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Re: Linux-ATM support.



On Sat, Jul 31, 2004 at 12:46:53PM -0400, Lamar Owen wrote:
> So ATM features are more Enterprise than hobbyist, but having robust ATM 
> networking for CLIP over PVC and SVC as well as LANE support could raise some 
> interest in high-bandwidth applications.  

ATM is still too overly complex as an Enterprise networking
technology.  Certainly support should be there for those who need it,
but I doubt it is worth the effort just for new high-bandwidth
applications, unless the intent is to work with legacy ATM
infrastructure.

> In my case, the server that the HE card is in needs to associate with multiple 
> ELANS for firewall and routing purposes; ATM NIC's are great for that sort of 
> thing, since I can set up a CLIP VC and two or more LEC's on the one card; 
> but as far as the kernel is concerned they are physically separate 'ethernet' 
> interfaces.

Ethernet can do that with 802.1Q VLANs.  I just don't see the
advantage of ATM for new deployments in this case.  Emulating
broadcast LANs on top of circuit-switched technology is inefficient,
complex, and fragile.  On the other hand, the support could be useful
for those stuck with legacy ATM in order to create firewalls, IDS's,
flow analysis tools, etc.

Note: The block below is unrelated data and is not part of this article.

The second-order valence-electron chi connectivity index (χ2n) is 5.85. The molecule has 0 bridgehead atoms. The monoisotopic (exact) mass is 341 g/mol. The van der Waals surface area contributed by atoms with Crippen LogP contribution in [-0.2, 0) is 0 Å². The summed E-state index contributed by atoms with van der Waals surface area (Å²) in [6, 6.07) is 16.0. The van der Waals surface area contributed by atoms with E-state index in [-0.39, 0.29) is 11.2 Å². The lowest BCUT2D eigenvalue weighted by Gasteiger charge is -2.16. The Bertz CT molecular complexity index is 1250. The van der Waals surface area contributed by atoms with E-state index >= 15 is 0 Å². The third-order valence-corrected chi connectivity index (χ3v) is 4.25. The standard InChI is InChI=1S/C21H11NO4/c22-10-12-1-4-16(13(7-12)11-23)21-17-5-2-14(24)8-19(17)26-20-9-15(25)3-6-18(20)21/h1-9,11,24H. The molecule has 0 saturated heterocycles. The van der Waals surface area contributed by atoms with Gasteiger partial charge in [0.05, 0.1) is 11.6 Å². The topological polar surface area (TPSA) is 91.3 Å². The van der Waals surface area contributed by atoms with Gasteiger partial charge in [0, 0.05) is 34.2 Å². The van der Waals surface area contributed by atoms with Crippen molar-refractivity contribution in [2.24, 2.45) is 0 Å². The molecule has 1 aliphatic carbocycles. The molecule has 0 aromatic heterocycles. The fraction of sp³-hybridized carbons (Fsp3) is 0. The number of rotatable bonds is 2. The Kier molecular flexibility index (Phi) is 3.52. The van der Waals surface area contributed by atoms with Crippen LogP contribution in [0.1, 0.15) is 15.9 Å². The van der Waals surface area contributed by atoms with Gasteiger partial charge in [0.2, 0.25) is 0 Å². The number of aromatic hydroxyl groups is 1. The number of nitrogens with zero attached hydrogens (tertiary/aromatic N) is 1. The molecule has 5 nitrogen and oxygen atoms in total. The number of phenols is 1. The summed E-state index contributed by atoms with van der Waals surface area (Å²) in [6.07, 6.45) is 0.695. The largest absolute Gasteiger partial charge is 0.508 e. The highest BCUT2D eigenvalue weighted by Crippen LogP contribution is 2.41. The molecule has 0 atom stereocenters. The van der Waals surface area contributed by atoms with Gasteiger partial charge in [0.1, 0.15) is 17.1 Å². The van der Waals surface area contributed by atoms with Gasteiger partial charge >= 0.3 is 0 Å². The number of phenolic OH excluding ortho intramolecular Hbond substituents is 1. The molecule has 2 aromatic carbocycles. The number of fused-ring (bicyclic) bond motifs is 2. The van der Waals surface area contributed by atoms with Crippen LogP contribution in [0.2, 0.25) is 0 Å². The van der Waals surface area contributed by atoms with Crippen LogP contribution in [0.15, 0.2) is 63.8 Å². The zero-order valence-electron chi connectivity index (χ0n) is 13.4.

> The problem ATM has faced in the past is a combination of cost and complexity.  
> Cost is going down, and enterprise-class switches routinely turn up on eBay 
> at a fraction of their retail cost (hrmph, I've seen several Nexabit NX64000 
[...]
> five-switch fully redundant ATM network with multiple ELANS and LECS/LES/BUS 
> automatic failover in just a few months (and, while my title is IT Director, 
> I am basically the entire IT department, and do everything from terminating 
> fibers to writing software).  It just wasn't that hard.

Ugh.  It seems silly to create all that complexity just to work around
the inherent weaknesses of the LANE technology, with all the overhead
to boot.  I don't think you characterize the average IT person.

> And it impresses people to no end when I physically pull an OC-12
> trunk fiber out of a switch port and the switch transparently
> reroutes over the other fibers....

Ethernet can do that too with 802.3ad Link Aggregation.  I too went
through my ATM phase and I'm much happier now that I have migrated to
a completely Ethernet infrastructure.



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